And when our democracy itself was on the ballot in this election, America's true soul was at stake, and the whole world was watching, you ushered in a new day for America.

Our campaign staff and volunteers, our exceptional team, thank you for bringing a record number of people to the democratic process and making victory possible.

To all polling station officials across the country who have worked tirelessly to ensure that every vote is counted: our country owes you a debt, it is grateful to you for protecting the integrity of democracy.

To the entire American people, to our entire beautiful country: thank you for doing everything in such a record number to make your voices heard.

I know these have been difficult times, especially the past few months. Grief, sorrow and pain. Anxiety and struggle.

But we saw your courage, fortitude and generosity of spirit.

For four years you have stood up for equality and justice, for our lives, for our planet.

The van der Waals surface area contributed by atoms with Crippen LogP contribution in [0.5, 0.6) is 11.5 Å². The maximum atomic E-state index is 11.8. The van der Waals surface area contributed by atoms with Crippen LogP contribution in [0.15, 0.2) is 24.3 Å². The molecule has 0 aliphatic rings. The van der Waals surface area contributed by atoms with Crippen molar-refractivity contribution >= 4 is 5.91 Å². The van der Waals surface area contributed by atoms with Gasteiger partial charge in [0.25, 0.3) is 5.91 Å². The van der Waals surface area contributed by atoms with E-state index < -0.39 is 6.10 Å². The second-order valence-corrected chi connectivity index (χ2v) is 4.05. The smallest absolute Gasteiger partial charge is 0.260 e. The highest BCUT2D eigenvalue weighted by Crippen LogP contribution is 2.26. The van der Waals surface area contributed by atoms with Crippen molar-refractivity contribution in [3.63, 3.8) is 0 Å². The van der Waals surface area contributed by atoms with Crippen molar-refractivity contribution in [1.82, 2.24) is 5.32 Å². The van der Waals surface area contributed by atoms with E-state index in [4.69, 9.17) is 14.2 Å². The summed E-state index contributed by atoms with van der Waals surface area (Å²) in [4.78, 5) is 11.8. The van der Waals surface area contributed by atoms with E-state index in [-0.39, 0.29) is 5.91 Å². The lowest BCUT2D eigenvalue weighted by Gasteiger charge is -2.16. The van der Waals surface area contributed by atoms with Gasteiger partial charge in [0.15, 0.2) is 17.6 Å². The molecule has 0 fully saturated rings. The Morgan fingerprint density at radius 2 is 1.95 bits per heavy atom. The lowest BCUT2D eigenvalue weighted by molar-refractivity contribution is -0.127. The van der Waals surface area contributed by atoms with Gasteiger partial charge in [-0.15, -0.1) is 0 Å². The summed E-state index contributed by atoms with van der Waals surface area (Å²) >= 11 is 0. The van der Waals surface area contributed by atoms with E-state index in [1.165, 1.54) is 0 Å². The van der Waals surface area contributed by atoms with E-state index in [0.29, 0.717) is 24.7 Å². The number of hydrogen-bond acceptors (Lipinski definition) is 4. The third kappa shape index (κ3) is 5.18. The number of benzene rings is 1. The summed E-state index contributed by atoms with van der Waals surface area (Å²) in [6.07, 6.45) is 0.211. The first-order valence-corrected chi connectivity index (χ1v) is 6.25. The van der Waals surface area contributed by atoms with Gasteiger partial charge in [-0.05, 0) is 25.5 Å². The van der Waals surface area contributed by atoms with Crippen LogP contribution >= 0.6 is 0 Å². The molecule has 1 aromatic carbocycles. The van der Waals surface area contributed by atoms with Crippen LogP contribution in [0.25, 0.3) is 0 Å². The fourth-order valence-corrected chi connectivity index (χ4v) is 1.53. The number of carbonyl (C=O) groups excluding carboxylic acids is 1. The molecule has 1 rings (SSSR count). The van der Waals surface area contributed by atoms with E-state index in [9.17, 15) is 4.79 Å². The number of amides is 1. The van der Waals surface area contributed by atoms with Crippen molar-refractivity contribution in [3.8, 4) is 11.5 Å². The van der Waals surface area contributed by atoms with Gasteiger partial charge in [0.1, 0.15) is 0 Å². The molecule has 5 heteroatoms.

And then you voted. And made it clear which side you are on. You have chosen hope, unity, decency, science and, yes, truth.

You have chosen Joe Biden as the next President of the United States of America.

Joe is a healer. The unifier. A proven and steady hand.

His own experiences of loss give him a sense of purpose, which will help us as a nation to rediscover our sense of purpose.

He is a man with a big heart who loves selflessly. Loves Jill, who is going to be an incredible first lady. Loves Hunter, Ashley, grandchildren and the entire Biden family.

And although I first knew Joe as a vice president, I really got to know him as a father who loved Bo, a dear friend of mine whom we remember here today.

My husband Doug, our children Cole and Ella, my sister Maya, my whole family: I cannot express how much I love you. And we are so grateful to Joe and Jill who welcomed us into their family on this incredible journey.

And to the woman who did the most for me to be here today - my mother Shyamala Gopalan Harris, who will forever remain in our hearts. When she came here from India at the age of 19, she may not have even imagined the moment. But she deeply believed in America, where such a moment is possible.

I think of her and the generations of women - black, Asian, white, Hispanic, and Native American - who have paved the way for the present throughout our country's history.